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Currently I'm using Resty (http://projects.lukeredpath.co.uk/resty/) to build my own API wrapper for Objective-C.

I digress however, in the request itself, I am able to determine what is actually being sent and it seems that the NSString *email (I scan for an @ to make sure it is a legitimate email before storing in another NSString) is actually changed.

An example, joe@example.com has been scanned for the @, and then sent to the NSString *email for the request. However, when I send the actual GET request, the NSString is changed to joe%40example.com.

Is this due to the Resty request, or do I have to encode/decode the NSString before the request?

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up vote 0 down vote accepted

Yes, you should URL decode and then perform any validation tasks.

Here is what their documentation has:

NSData or any other data-encodable payloads set the request body as-is; encodable payloads will be encoded using UTF8

http://projects.lukeredpath.co.uk/resty/documentation.html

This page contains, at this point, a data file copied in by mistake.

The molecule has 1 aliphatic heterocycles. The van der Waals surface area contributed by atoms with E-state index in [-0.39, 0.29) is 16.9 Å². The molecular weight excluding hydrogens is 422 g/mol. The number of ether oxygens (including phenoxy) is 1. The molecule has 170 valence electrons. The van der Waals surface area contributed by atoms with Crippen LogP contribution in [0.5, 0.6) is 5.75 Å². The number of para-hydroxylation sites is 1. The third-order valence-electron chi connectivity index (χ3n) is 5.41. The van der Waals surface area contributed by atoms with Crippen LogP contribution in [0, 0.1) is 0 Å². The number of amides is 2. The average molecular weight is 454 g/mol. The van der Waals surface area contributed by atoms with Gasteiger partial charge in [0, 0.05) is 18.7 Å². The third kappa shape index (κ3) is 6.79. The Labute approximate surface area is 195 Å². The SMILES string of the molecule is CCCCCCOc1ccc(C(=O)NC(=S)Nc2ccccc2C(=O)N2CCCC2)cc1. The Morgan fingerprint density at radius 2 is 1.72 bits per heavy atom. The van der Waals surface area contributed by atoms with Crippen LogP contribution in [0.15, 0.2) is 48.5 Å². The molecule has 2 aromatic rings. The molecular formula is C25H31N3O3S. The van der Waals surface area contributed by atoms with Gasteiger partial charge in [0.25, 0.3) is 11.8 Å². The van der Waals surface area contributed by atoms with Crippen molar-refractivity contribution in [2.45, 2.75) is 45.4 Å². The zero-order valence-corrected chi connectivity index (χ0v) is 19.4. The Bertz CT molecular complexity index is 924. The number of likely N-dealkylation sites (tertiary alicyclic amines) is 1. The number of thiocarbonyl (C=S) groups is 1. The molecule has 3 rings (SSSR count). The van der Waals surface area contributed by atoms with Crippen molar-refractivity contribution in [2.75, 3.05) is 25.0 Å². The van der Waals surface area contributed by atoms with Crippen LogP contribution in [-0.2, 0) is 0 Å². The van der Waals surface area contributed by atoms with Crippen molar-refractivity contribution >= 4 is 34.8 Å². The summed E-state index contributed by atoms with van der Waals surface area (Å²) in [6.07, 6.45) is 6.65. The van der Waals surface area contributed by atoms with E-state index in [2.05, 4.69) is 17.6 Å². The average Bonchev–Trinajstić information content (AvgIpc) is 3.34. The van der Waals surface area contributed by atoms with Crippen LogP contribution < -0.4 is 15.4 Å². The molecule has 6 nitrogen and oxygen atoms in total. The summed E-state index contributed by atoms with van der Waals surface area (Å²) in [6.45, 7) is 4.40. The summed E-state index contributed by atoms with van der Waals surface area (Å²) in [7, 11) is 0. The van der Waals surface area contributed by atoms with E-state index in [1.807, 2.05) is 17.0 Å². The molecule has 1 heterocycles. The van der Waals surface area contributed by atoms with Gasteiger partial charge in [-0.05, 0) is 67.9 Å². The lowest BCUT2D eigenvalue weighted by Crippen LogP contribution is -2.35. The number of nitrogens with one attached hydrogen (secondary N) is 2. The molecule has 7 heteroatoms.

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Hey! I've already tried doing so by using NSString *encoded = [email stringByReplacingPercentEscapesUsingEncoding:NSUTF8StringEncoding]; and sending encoded as the param. Still, the %40 is still there and not an @. – Sebastien Peek Jan 23 '11 at 10:16
    
So you're saying I could convert the NSString I'm using to NSData and it'd automagically be sent as whatever I set the dataUsingEncoding too? – Sebastien Peek Jan 23 '11 at 10:26
    
Here is another (Out of the box, Resty supports NSDictionary and NSData payloads as well as any object that can be converted to NSData by calling the dataUsingEncoding: method (such as NSString). You need to pass NSData payloads by converting your string by calling dataUsingEncoding. – Ismail Jan 23 '11 at 10:43
    
Okay, that's fine, but I'm not actually sending a payload. I'm only sending the parameters, it's a GET request. – Sebastien Peek Jan 23 '11 at 11:08

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